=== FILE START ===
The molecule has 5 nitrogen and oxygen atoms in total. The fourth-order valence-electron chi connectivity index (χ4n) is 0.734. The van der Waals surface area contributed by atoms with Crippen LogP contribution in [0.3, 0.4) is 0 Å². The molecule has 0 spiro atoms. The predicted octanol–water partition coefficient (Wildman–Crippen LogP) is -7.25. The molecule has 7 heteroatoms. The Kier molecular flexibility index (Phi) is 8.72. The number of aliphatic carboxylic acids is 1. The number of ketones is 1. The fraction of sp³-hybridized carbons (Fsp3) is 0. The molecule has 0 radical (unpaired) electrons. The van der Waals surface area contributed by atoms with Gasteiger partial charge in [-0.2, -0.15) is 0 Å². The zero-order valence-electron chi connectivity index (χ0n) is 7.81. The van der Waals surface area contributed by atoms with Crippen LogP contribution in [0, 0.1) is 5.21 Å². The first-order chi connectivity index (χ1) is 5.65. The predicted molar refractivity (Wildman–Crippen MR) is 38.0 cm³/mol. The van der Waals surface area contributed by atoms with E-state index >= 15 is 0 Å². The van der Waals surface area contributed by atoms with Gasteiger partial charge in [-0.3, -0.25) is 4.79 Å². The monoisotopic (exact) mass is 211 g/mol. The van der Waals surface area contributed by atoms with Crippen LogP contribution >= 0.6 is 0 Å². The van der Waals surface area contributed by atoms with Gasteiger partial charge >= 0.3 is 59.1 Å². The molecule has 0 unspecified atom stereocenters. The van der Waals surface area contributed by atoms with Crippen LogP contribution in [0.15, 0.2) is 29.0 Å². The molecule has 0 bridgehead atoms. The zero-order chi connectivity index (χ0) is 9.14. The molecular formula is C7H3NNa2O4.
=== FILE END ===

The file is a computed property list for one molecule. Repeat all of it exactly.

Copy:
The molecule has 5 nitrogen and oxygen atoms in total. The fourth-order valence-electron chi connectivity index (χ4n) is 0.734. The van der Waals surface area contributed by atoms with Crippen LogP contribution in [0.3, 0.4) is 0 Å². The molecule has 0 spiro atoms. The predicted octanol–water partition coefficient (Wildman–Crippen LogP) is -7.25. The molecule has 7 heteroatoms. The Kier molecular flexibility index (Phi) is 8.72. The number of aliphatic carboxylic acids is 1. The number of ketones is 1. The fraction of sp³-hybridized carbons (Fsp3) is 0. The molecule has 0 radical (unpaired) electrons. The van der Waals surface area contributed by atoms with Gasteiger partial charge in [-0.2, -0.15) is 0 Å². The zero-order valence-electron chi connectivity index (χ0n) is 7.81. The van der Waals surface area contributed by atoms with Crippen LogP contribution in [0, 0.1) is 5.21 Å². The first-order chi connectivity index (χ1) is 5.65. The predicted molar refractivity (Wildman–Crippen MR) is 38.0 cm³/mol. The van der Waals surface area contributed by atoms with E-state index >= 15 is 0 Å². The van der Waals surface area contributed by atoms with Gasteiger partial charge in [-0.3, -0.25) is 4.79 Å². The monoisotopic (exact) mass is 211 g/mol. The van der Waals surface area contributed by atoms with Crippen LogP contribution >= 0.6 is 0 Å². The van der Waals surface area contributed by atoms with Gasteiger partial charge >= 0.3 is 59.1 Å². The molecule has 0 unspecified atom stereocenters. The van der Waals surface area contributed by atoms with Crippen LogP contribution in [0.15, 0.2) is 29.0 Å². The molecule has 0 bridgehead atoms. The zero-order chi connectivity index (χ0) is 9.14. The molecular formula is C7H3NNa2O4.